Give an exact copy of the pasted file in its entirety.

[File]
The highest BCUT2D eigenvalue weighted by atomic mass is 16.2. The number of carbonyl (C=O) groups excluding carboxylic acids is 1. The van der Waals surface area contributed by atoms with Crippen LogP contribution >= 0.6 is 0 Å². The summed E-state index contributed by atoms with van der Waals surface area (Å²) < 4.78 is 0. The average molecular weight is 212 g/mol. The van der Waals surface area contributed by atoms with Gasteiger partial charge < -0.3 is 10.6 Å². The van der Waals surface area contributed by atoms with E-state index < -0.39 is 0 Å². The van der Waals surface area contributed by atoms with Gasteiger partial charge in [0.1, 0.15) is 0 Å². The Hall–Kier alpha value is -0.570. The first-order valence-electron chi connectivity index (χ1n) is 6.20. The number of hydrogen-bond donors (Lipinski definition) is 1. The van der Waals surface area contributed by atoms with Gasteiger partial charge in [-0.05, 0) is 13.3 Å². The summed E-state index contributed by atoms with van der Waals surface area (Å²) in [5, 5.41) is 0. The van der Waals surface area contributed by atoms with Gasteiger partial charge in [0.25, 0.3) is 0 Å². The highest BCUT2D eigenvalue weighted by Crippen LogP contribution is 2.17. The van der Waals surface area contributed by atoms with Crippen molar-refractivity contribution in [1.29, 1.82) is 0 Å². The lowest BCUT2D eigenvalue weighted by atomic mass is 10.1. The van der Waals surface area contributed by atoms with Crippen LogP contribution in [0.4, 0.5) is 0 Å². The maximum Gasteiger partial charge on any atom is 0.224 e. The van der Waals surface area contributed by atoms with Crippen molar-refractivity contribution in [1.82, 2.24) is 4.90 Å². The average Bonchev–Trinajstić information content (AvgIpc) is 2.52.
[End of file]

The highest BCUT2D eigenvalue weighted by atomic mass is 16.2. The number of carbonyl (C=O) groups excluding carboxylic acids is 1. The van der Waals surface area contributed by atoms with Crippen LogP contribution >= 0.6 is 0 Å². The summed E-state index contributed by atoms with van der Waals surface area (Å²) < 4.78 is 0. The average molecular weight is 212 g/mol. The van der Waals surface area contributed by atoms with Gasteiger partial charge < -0.3 is 10.6 Å². The van der Waals surface area contributed by atoms with E-state index < -0.39 is 0 Å². The van der Waals surface area contributed by atoms with Gasteiger partial charge in [0.1, 0.15) is 0 Å². The Hall–Kier alpha value is -0.570. The first-order valence-electron chi connectivity index (χ1n) is 6.20. The number of hydrogen-bond donors (Lipinski definition) is 1. The van der Waals surface area contributed by atoms with Gasteiger partial charge in [-0.05, 0) is 13.3 Å². The summed E-state index contributed by atoms with van der Waals surface area (Å²) in [5, 5.41) is 0. The van der Waals surface area contributed by atoms with Gasteiger partial charge in [0.25, 0.3) is 0 Å². The highest BCUT2D eigenvalue weighted by Crippen LogP contribution is 2.17. The van der Waals surface area contributed by atoms with Crippen molar-refractivity contribution in [1.29, 1.82) is 0 Å². The lowest BCUT2D eigenvalue weighted by atomic mass is 10.1. The van der Waals surface area contributed by atoms with Crippen LogP contribution in [0.4, 0.5) is 0 Å². The maximum Gasteiger partial charge on any atom is 0.224 e. The van der Waals surface area contributed by atoms with Crippen molar-refractivity contribution in [1.82, 2.24) is 4.90 Å². The average Bonchev–Trinajstić information content (AvgIpc) is 2.52.